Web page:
Openness

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Five years of openness

Source: 
Focus on Adoption magazine

Over half a decade has passed since our emotional initiation into open adoption.

I still remember every last detail, but I no longer fall to pieces thinking about our journey. Of course I’ll never forget meeting Victor’s birthmom and dad for the first time, our hearts full of hope and fear while, oblivious to our anxiety, the sun sparkled outside the agency window. But for the first time, I can look back and feel a sense of calm and acceptance over the way our adoption unfolded.

Shades of meaning

Source: 
Focus on Adoption magazine

An unexpected question

I thought the most difficult thing my son could ever say to me was “You’re not my real mom,” but the question that really threw me for a loop was something completely different. We were driving to daycare when out of the blue, my brown-skinned, afro-haired, almost five-yearold son said innocently, “Mommy, I was white when I was a baby?”

“Um, what? No! Huh?” Tire screech, deep breath. I figured I had about five seconds to organize my thoughts and say the right thing.

“Why do you say that?”

“Because white skin is beautiful.”

Wow.

Diary of an Adoptive Mom #19

Source: 
Focus on Adoption magazine

In the nineteenth of our series, our mom of three kids--Emily and her new siblings, Grant and Lynn--wonders why so much information about her childrens’ past is still unavailable, and why she’s listed as Mom on their birth certificates.

The other day I started to think about all my kids’ personal information being completely sealed and stored in some undisclosed location in Victoria. I just don’t understand why we can never access it again. 

Diary of an Adoptive Mom #18

Source: 
Focus on Adoption magazine

In the eighteenth of our series, we present the, until now, secret thoughts of an adoptive mom of three kids--Emily and her new siblings, Grant and Lynn. This time, mom celebrates the imminent finalization of the children’s adoption, and gains some valuable information.

I can’t believe it! The social worker just phoned and said she is preparing the court package to finalize our adoptions! It feels like we’ve been waiting forever. After the last visit, I wasn’t sure it would ever happen.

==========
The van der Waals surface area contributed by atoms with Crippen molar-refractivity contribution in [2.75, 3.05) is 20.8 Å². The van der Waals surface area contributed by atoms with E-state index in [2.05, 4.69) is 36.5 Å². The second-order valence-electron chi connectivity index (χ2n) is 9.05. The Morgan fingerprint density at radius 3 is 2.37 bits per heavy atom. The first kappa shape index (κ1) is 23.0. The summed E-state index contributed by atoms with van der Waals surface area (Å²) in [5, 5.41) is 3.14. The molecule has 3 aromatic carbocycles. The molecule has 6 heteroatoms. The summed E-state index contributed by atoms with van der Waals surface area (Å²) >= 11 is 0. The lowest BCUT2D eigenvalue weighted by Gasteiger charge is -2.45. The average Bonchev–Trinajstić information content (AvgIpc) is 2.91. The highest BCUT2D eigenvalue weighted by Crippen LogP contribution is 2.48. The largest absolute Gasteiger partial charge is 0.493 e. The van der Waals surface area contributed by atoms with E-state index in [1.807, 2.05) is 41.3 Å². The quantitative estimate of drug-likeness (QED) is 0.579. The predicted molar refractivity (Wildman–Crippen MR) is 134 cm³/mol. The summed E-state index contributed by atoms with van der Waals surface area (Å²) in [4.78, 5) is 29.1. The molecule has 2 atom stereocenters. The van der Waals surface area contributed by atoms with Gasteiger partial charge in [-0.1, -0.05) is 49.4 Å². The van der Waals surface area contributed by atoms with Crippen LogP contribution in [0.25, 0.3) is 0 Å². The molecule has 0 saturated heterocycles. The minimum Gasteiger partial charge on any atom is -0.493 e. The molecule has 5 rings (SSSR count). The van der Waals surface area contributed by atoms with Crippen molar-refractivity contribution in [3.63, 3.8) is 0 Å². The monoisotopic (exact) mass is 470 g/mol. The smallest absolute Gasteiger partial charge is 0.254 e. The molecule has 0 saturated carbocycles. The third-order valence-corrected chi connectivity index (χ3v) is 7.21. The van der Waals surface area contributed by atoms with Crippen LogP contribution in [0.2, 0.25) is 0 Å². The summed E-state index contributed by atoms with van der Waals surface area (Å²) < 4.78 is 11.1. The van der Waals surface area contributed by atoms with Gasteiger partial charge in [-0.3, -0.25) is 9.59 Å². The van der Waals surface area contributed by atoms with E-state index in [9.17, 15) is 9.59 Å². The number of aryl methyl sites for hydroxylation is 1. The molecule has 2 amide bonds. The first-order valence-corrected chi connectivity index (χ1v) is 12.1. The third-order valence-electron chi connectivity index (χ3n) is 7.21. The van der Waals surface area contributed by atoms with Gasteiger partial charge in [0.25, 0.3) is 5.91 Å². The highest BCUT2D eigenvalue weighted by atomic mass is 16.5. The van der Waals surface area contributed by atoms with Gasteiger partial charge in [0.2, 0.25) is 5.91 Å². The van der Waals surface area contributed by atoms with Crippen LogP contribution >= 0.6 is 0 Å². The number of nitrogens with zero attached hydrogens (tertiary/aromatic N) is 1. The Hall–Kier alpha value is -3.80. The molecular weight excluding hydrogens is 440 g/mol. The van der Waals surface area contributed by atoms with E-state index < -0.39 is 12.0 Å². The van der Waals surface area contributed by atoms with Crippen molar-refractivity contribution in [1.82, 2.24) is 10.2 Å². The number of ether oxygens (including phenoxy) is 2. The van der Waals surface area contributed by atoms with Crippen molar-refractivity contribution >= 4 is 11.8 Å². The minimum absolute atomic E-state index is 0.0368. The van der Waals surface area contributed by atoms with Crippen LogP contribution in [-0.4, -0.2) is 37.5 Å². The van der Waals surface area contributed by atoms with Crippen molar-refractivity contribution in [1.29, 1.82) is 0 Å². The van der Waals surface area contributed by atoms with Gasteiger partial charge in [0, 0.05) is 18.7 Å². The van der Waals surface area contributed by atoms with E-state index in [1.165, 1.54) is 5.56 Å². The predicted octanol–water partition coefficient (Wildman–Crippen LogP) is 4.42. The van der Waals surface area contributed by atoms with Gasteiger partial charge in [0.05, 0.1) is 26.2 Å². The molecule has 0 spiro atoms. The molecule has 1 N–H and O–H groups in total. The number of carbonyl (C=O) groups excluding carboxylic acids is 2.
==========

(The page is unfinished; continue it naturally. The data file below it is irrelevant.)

Dear birth parents

Source: 
Focus on Adoption magazine

A letter from an adoptee

For most of my life, I hadn’t thought about my birth parents: where I came from, who they were, or why they had chosen to give me up. For me, the only thing that mattered was that I had parents who loved me and who chose to be my parents.

When I met my biological father just over three years ago, I was overwhelmed by his reaction to reconnecting with me. He spoke as though he had known me and loved me for my entire life—this “stranger” who hadn’t crossed my mind even once as I had transitioned through childhood and into my adult years.

Finding the connection

Source: 
Focus on Adoption magazine

For one family, connecting their adoptive children with their Indigenous origins has been full of change and full of hope.

As adoptive parents who began our journey with our application to adopt almost 25 years ago, we’ve seen some changes along the way. One of those changes has been regarding the adoption of children of First Nations ancestry into non-First Nations homes.

Unexpected challenges

Source: 
Focus on Adoption magazine

My desire to explore the unexpected led me to talk to two sets of parents about their journeys through adoption and into being a family.

When adopting, these couples experience trials they had never have imagined. Some of the unique hurdles they faced were predictable, while others were completely unexpected.

Reunion in writing

Source: 
Focus on Adoption magazine

In her creative non-fiction essay “The Letter,” J. Jill Robinson writes about how she reunited with her birth son,  David. He was married and himself an adoptive father when David and Jill found each other. We sat down with her to find out more about her experience as a birth mother in reunion.

The visits

Source: 
Focus on Adoption magazine

Before I got to know both sides of Victor’s birth families, I had a firm opinion about open adoption. I thought it  was the only way to adopt, and it would help our child with his sense of identity and belonging.

Open adoption was better for the birth families, and our lives would be deepened by these new family members. In my cushy fantasy, I’d have a close relationship with the birth mother, and her family would be our family. We’d  snap group photos at graduations, pop corks at weddings, and sniffle as new kids came along for the birth  parents.

Tree of life

Source: 
Focus on Adoption magazine

My son Gabriel has been talking about tattoos since he was about 14 or 15. He has always talked about wanting the tattoos to have some meaning for him, as opposed to just being a picture he likes. His first tattoo, which he got at age 18, was of the Liberty bell. It was representative of where he was born (Philadelphia) and says “circa 1993,” which is his birth year.

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